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Public Housing, Housing Vouchers, and Student Achievement: Evidence from Public Housing Demolitions in Chicago

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  • Brian A. Jacob
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    Abstract

    This paper utilizes a plausibly exogenous source of variation in housing assistance generated by public housing demolitions in Chicago to examine the impact of high-rise public housing on student outcomes. I find that children in households affected by the demolitions do no better or worse than their peers on a wide variety of achievement measures. Because the majority of households that leave high-rise public housing in response to the demolitions move to neighborhoods and schools that closely resemble those they left, the zero effect of the demolitions may be interpreted as the independent impact of public housing.

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    File URL: http://www.aeaweb.org/articles.php?doi=10.1257/000282804322970788
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    Bibliographic Info

    Article provided by American Economic Association in its journal American Economic Review.

    Volume (Year): 94 (2004)
    Issue (Month): 1 (March)
    Pages: 233-258

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    Handle: RePEc:aea:aecrev:v:94:y:2004:i:1:p:233-258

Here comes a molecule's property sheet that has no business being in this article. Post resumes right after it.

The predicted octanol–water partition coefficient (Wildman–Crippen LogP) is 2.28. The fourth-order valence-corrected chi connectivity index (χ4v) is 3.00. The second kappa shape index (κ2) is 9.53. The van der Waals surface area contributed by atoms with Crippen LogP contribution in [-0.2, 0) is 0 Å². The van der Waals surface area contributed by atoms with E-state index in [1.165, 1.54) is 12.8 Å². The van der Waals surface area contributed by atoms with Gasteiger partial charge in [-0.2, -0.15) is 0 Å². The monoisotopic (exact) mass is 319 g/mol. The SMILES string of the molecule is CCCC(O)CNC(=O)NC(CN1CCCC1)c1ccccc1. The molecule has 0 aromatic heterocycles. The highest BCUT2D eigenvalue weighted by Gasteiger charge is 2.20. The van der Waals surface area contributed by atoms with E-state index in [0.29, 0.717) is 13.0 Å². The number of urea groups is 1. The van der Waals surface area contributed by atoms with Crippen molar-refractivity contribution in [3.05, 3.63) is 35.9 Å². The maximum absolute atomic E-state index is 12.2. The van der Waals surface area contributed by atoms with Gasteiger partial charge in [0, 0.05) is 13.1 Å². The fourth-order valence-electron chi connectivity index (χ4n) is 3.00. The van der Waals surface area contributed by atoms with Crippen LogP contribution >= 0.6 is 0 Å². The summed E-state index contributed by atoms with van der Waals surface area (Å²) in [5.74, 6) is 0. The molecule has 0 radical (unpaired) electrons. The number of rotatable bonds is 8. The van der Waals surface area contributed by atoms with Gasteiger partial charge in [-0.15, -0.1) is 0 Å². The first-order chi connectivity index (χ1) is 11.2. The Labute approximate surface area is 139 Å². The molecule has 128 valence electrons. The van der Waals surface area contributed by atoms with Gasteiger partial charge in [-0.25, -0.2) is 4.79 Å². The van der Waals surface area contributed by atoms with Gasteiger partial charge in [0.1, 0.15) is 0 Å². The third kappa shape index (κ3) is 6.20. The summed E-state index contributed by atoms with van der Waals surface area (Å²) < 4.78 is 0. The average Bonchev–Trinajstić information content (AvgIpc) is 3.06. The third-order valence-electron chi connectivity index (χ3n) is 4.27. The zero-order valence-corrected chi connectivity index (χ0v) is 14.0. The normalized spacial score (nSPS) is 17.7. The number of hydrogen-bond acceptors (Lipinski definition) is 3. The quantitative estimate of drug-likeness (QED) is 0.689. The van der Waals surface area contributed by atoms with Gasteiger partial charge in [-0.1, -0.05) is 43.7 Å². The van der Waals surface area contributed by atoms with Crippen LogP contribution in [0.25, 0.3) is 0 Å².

Note: DOI: 10.1257/000282804322970788
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    1. Newman, Sandra & Harkness, Joseph, 2000. "Assisted Housing and the Educational Attainment of Children," Journal of Housing Economics, Elsevier, vol. 9(1-2), pages 40-63, March.
    2. Lawrence Katz & B. Jeffrey Liebman, 2000. "Moving to Opportunity in Boston: Early Results of a Randomized Mobility Experiment," Working Papers 820, Princeton University, Department of Economics, Industrial Relations Section..
    3. Oreopoulos, Philip, 2007. "The Long-Run Consequences of Living in a Poor Neighborhood," Berkeley Program on Housing and Urban Policy, Working Paper Series qt9np9p7m5, Berkeley Program on Housing and Urban Policy.
    4. David A. Reingold & Gregg G. Van Ryzin & Michelle Ronda, 2001. "Does Urban Public Housing Diminish the Social Capital and Labor Force Activity of Its Tenants?," Journal of Policy Analysis and Management, John Wiley & Sons, Ltd., vol. 20(3), pages 485-504.
    5. Jens Ludwig & Greg J. Duncan & Paul Hirschfield, 2001. "Urban Poverty And Juvenile Crime: Evidence From A Randomized Housing-Mobility Experiment," The Quarterly Journal of Economics, MIT Press, vol. 116(2), pages 655-679, May.
    6. Janet Currie & Aaron Yelowitz, 1997. "Are Public Housing Projects Good for Kids?," NBER Working Papers 6305, National Bureau of Economic Research, Inc.
    7. Hanushek, Eric A, 1986. "The Economics of Schooling: Production and Efficiency in Public Schools," Journal of Economic Literature, American Economic Association, vol. 24(3), pages 1141-77, September.
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